Roberto Cavalli Selling Stake to Clessidra

MILAN (Reuters) – Italian designer Roberto Cavalli said he had agreed to sell a minority stake in his fashion house to private equity company Clessidra, a local business daily reported on Thursday.

“I am close to signing a preliminary (agreement) for the sale of a minority stake to the Clessidra fund,” Cavalli was quoted as saying by Il Sole 24 Ore.

Cavalli, known for his bold prints and long flowing dresses, said he planned to sell a stake of 15 percent to 20 percent.

“Nothing more,” he said.

“(The idea is to) list ourselves on the market between three and four years,” he said.

“I had to think a lot in these last few weeks and I believe that it is the best way to ride the recovery after this moment of economic crisis.”

He did not say how much the stake was worth.

Cavalli previously had decided against doing a deal with private equity companies because of a disagreement over valuation, Il Sole 24 Ore said.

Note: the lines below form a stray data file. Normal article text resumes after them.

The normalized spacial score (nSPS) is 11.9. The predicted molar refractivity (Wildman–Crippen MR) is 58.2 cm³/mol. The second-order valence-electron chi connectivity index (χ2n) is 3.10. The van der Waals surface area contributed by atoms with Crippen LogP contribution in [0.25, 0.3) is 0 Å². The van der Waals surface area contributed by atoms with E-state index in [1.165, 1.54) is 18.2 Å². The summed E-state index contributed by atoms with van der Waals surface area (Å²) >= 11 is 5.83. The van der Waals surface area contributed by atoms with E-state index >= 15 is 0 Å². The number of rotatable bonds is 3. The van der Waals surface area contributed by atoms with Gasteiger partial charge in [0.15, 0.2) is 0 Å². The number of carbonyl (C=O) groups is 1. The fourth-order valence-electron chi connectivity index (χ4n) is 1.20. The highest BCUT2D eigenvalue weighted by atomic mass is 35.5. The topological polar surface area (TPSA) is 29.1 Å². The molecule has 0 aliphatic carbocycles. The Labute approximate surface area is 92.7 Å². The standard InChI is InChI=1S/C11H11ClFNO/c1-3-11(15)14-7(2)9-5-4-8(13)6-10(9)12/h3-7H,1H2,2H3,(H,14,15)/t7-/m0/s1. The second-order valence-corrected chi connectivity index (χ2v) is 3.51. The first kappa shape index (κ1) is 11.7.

The companies had offered a price equivalent to between 10 and 11 times the house’s earnings before interest, tax, depreciation and amortisation (EBITDA), while Cavalli wanted 16 times, it said.

Il Sole 24 Ore said Cavalli had estimated his fashion house was worth 1.4 billion euros, 16 times its 2007 EBITDA.

“For 800-900 million euros, who will make me sell? The company is healthy,” he was quoted saying.

A Cavalli spokeswoman was not immediately available for comment to Reuters.

In September, the designer, who counts the Spice Girls among his fans, told Reuters he did not have the financial needs to do a sale and would wait.

Initially an array of bidders were drawn to the auction, attracted by the company’s potential in emerging markets.

Italian fashion companies, often still run by the founding families, are under pressure to bring in outside capital or management as competition mounts from major luxury conglomerates such as France’s LVMH (LVMH.PA).

IT Holding (ITH.MI), owner of Gianfranco Ferre, has said it intends to finalise a deal with China’s Mensun, with whom it was locked in exclusive discussions until Dec. 31.

Its chief executive has been given the go-ahead to continue talks and explore other deals.

Salvatore Ferragamo in November reiterated markets needed to stabilise for the luxury goods brand to work on a bourse listing.

Prada has also had it sights on a public offering but said last year it was waiting for market turmoil to subside.

(Reporting by Gilles Castonguay and Marie-Louise Gumuchian; Editing by Karen Foster and Andrew Macdonald)